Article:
Any experienced investor has these cases. Equally as bad is not acting when your diligence and work suggests the value of the company is not impaired or that the news is bad, but they will make it through.

I wanted to highlight a few examples I’ve taken note of over the years and are hopefully recent enough to be relevant. My goal is for us to remind ourselves of these cases and to profit from similar cases if they are to occur again in the future, which they always do.

Case Study 1: Facebook IPO

I remember the Facebook IPO well. Mostly because it was one of those where I knew the business would be fine and had large run way ahead of it, but yours truly talked themselves out of buying it.

It was 2012, so not too long ago, and this was going to be one of the largest IPOs in recent history of a large tech company.  The IPO was also extremely over-hyped. Yelp had IPO’d just recently and popped 64% on the first day of trading. Everyone I talked to that was outside of the finance realm was going to buy into Facebook (which scared me, since if everyone is a buyer, what value is there to be had) and they knew nothing about how the company made money (which scared me again). The stock IPO’d at $38 (after a technical snafu delayed trading). The stock traded poorly and the underwriters on the deal actually downgraded their growth estimates for the company.

Then, the lock-up period on the stock ended a few months later that released 133MM shares, which was a large increase in float compared to the 180MM that had been sold in the IPO. Fear began to build around this “technical” factor, as 1.2BN shares were going to free up thereafter. With so much supply and tepid demand, who would support the stock??

People were concerned about these short term factors, but completely missed the point. FB filed the IPO with $4BN in LTM Revenue and actually was very profitable – with 24% net income margins. The stock bottomed at $19 / share, which foots 9.5x estimates of EBITDA over the next 12 months. The thing about that multiple is that FB would go on to grow EBITDA from ~$1.2BN to $27.4BN in the LTM period.

Let’s say you bout in the IPO and sat through the pain… you would have experienced a ~50% loss, but would’ve turned into a 325% gain up to now.


Case Study 2: Apple and the death of Steve Jobs

This one will be quick because I think everyone knows the story. Apple had essentially made a comeback  of a life time when Steve Jobs came back, after being on the verge of bankruptcy. Now, everyone knows it as the $1 trillion dollar company that has a well entrenched customer base that refuse to change phones, even when the prices exceed $1,000 per phone.

But there were several times in which people thought that the death of Steve Jobs would again impair Apple’s business model. What people forget is that men and women can have lasting impacts on firm culture, even after their deaths or departures.


Steve Jobs dies in late 2011, but it wasn’t until 2013 really that people became concerned about innovation. The company was still launching iPhones and iPods, but it wasn’t launching the NEXT thing (I guess people were expecting microchips in their heads). And that brought about serious fear in the company’s outlook and led people to anchor on quotes like this one from Larry Ellison, the CEO of Oracle.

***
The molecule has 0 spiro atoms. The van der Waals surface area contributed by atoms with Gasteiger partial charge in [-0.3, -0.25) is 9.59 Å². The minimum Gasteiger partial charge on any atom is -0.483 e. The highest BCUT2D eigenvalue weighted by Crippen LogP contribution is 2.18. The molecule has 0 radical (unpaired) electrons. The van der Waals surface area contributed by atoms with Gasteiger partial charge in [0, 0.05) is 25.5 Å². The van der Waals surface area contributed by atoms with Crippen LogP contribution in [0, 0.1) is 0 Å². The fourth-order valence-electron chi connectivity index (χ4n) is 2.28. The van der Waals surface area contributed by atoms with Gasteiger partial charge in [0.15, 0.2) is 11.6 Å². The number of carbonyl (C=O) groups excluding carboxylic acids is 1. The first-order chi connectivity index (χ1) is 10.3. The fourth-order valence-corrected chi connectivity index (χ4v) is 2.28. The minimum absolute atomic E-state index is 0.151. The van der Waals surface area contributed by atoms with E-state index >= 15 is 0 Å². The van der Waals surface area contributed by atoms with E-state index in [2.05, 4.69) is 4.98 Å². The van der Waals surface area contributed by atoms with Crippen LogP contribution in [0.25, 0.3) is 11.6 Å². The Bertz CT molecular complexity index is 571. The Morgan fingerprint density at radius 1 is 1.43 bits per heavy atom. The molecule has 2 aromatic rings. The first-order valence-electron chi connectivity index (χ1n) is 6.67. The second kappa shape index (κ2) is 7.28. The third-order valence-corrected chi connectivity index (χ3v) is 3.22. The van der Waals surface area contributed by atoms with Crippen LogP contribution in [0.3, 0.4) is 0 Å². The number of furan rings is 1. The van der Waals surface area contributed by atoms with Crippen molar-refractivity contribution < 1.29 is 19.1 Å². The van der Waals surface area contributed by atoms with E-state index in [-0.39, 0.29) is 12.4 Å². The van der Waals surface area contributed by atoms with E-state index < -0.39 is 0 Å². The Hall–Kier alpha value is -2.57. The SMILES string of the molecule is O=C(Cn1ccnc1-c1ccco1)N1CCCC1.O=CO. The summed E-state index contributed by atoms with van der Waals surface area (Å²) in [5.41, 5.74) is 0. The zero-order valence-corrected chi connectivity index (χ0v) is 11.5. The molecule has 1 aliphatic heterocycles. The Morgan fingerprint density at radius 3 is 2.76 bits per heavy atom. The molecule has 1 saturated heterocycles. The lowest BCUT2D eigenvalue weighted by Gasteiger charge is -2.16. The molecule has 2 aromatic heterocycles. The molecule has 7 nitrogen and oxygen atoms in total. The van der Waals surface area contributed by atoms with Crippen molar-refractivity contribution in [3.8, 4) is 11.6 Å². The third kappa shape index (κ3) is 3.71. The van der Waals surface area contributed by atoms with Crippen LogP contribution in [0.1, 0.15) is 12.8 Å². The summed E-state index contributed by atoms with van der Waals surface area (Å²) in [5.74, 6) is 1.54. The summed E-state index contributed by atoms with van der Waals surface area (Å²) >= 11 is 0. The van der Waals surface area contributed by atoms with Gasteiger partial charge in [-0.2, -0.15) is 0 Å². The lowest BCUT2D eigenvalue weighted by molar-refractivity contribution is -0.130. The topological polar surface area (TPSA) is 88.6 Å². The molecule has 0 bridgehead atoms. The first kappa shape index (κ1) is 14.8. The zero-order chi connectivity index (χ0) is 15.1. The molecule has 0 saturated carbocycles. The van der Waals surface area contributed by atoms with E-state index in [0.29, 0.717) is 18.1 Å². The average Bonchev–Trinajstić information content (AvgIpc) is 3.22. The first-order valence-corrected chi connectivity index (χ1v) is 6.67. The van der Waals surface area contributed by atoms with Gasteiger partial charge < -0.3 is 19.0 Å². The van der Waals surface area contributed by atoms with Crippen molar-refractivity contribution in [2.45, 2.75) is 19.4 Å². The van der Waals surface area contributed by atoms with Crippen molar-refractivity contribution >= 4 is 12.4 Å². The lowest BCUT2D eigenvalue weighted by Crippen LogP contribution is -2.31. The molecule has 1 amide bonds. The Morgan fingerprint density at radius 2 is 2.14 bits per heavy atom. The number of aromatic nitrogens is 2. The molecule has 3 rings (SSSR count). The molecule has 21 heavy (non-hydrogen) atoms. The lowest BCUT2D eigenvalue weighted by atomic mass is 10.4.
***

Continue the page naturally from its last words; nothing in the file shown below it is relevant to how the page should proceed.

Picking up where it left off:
“Well, we already know. We saw — we conducted the experiment. I mean, it’s been done. We saw Apple with Steve Jobs. We saw Apple without Steve Jobs. We saw Apple with Steve Jobs. Now, we’re gonna see Apple without Steve Jobs.”

As shown in the chart above, the stock fell 40% from its highs. But you already know what happened next. Customers didn’t frantically leave, Apple kept improving and innovating, and is still a dominant player in the space.

What actually came to be was an interesting cycle. Apple had an upgrade cycle that was becoming evident every 2 or so years. In the lulls of those cycles (i.e. the low periods when less people decided to upgrade), the headlines would be overly negative. Again, we would hear about the lack of innovation in the company and actually, despite seeing a rebound in 2014-2015, the headlines came back in 2016 and Apple’s stock got crushed again. Articles like these, appropriately titled, “Apple’s Core Problem Is That It Can No Longer Innovate“, were so proliferate it was hard not to buy in.

AAPL_chart (1)

Again, that turned out to be a lot of noise and Apple’s stock today sits at ~$230 a share.

The question is, now that we are in the next lull cycle, will the market learn from these last mistakes?

Case Study 3: Intrepid Potash

I wanted to provide another example of overly negative sentiment, but this time related to cyclical downturn + headlines of bankruptcy risk. There were plenty of examples of this with the 2016 oil downturn and there are actually even a few I had the choice from related to just overly concerned bankruptcy risk, but I wanted an example that maybe you haven’t heard about.

Intrepid Potash (ticker:IPI) is a US potash producer, which is used as a fertilizer for crops. IPI’s capacity was relatively high on the cost curve, meaning there were mines in the world out there that could produce the same commodity for cheaper, giving those producers an advantage if prices fell.

Well, prices did indeed fall. By a lot. Back when corn was $8/bushel in 2010/2011 time frame, fertilizer prices also benefited. Farmer incomes were solid allowing them to spend more on fertilizer and other inputs. When corn supply caught up with demand (driven by higher ethanol demands), the price collapsed and potash has fallen with it, as shown in the chart below.


All the potash and other fertilizer producers stocks fell as well. This obviously makes sense because the earnings of these companies looked to be significantly impacted, at least in the near term. To make things worse, in the “good times” several major potash producers announced they would be adding capacity. Well, it takes about 5 years for that capacity to come online and guess what… it came on right at the worst time.